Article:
Security researchers have discovered that more than 100 smart irrigation systems in Israel were accessible online, without any protection, not even a simple password.
While IoT also includes cool devices with fun commercial applications, the bulk of the hardware is invisible and integrated into various industries. Whether it’s about remote sensors or origination systems, it seems that the reputation for lousy security that IoT devices have garnered over time is true across all sectors.
Researchers from Security Joes discovered that over 100 irrigation systems running a proprietary operating system named ICC PRO from Motorola were deployed with default credentials and no passwords. Unlike other situations, when hackers have exploited IoT hardware via vulnerabilities, this case was pure negligence. It turns out that whoever deployed the systems did so by leaving them with factory settings, which means no passwords. Anyone could have logged in using the default user name.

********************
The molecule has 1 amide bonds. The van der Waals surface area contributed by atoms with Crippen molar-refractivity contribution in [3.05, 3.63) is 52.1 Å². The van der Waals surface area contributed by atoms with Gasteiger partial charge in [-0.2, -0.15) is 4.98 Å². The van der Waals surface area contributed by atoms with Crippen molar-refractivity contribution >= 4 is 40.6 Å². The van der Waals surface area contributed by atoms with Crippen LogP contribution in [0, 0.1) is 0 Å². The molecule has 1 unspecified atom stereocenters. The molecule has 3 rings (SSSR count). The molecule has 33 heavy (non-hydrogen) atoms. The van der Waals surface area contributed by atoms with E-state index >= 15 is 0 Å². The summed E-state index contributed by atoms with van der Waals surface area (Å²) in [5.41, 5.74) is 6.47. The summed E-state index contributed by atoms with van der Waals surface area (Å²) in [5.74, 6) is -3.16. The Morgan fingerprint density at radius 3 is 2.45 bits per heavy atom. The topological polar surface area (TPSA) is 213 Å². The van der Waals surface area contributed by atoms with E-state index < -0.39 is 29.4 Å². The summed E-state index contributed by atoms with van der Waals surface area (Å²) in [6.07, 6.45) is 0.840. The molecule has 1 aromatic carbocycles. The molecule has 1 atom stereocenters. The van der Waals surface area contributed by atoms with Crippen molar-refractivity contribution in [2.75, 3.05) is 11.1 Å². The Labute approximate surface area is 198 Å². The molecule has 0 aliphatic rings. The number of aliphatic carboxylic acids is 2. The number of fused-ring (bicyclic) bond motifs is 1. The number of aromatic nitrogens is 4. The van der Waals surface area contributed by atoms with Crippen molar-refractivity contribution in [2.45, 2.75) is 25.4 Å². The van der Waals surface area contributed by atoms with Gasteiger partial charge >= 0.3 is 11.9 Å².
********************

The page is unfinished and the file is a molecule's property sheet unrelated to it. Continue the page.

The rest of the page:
It doesn’t seem like a big deal, but the irrigation systems are in Israel, a geographical zone not known for its precipitation. Bad actors could have found the systems and dumped all the water, destroying crops and generating a potential food crisis or water shortage.
According to a ZDNet report, the researchers informed CERT Israel, which contacted the systems’ owners. Motorola sent a bulletin informing clients to set up credentials for the purchased hardware. Even so, a few dozen irrigation systems are still unsecured.
Not surprisingly, Israel already had problems with cyberattacks on its water systems. A Ynet report from April revealed that hackers recently hit two water facilities in the Upper Galilee and the Judean headquarters, but the Water Authority said they didn’t register any damages.
Because the water industry relevancies so important in that area, it’s likely that more attacks will be deployed in the future. And having a bunch of unsecure irrigation systems is not healthy from a cybersecurity point of view.